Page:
“Investing in green transition is the only ‘real prospect’ to tackling climate change.”

“We also know that countries, many of whom are burdened by growing levels of debt, simply cannot afford to “go green”. Here, we need a vast military-style campaign to marshal the strength of the global private sector…investment is needed to help transition from coal to clean energy.”

“With trillions at its disposal – far beyond global G.D.P. and, with the greatest respect, beyond even the governments of the world’s leaders – it offers the only real prospect of achieving fundamental economic transition.”

Meanwhile Patricia Espinosa – UNFCCC Executive Secretary, gave remarks a day before the COP26 world leaders summit opening ceremony. She addressed that the past 6 years have been the hottest 6 years on record after the establishment of the Paris Agreement, although it has also inspired nations to continuously update their NDCs, especially in reducing emissions by 2030. Most of all, this needs heavy contributions from developed countries.

“The recently-updated UN Climate Change NDC Synthesis Report showed that emissions continue to rise. That’s the bad news. The good news is it also showed that for those nations providing a new and updated NDCs, emissions are projected to decrease by 2030. But we need even more ambition and all nations on board, especially the highest emitters in the G20 responsible for around 80 per cent of global emissions. “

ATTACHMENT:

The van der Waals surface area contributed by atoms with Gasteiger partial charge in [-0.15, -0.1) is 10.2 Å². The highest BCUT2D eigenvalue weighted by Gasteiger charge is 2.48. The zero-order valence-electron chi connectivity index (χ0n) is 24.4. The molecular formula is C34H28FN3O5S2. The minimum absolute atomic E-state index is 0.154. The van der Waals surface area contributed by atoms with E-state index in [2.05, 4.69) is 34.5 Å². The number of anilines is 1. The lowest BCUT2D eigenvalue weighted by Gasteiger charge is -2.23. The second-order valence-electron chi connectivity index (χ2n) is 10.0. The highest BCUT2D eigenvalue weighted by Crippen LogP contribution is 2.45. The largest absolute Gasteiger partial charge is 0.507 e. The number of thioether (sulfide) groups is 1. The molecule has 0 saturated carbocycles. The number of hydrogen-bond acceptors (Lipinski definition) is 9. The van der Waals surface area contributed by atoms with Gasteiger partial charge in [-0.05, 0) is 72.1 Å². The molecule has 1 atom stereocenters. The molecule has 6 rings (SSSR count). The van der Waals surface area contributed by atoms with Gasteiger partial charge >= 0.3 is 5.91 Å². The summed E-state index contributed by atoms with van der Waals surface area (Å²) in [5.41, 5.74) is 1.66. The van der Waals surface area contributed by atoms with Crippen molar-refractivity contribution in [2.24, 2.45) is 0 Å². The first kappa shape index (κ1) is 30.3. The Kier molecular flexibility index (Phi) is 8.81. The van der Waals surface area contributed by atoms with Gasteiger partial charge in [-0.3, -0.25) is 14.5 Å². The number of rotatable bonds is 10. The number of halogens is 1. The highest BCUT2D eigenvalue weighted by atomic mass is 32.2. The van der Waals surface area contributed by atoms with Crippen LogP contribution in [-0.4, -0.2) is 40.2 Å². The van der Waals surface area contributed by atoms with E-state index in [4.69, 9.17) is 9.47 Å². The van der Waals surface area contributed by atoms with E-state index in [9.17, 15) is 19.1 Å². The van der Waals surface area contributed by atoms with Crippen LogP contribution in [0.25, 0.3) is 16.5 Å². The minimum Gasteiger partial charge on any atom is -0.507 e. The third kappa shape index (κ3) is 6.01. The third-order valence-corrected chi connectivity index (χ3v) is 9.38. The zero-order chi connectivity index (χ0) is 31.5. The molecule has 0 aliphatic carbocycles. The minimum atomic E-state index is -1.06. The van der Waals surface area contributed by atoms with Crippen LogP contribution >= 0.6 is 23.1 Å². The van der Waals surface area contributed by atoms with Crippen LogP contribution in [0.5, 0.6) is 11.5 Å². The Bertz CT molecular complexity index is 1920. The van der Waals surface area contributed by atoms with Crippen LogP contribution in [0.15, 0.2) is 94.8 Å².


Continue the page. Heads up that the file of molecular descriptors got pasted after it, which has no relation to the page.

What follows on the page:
The science behind climate change is irrefutable, it’s visible and felt across all levels of societies around the world, in the environment that they’re living in. Therefore, she is urging all Parties to acknowledge the science in their decision-making process, taking into account the many lives that depend on the environment and its resources to live a prosperous, just, meaningful lives.

“Success is possible because we have the science.”
“The data is unequivocal: climate change is widespread, rapid, intensifying and already impacting every region on Earth, both on land and in the oceans.”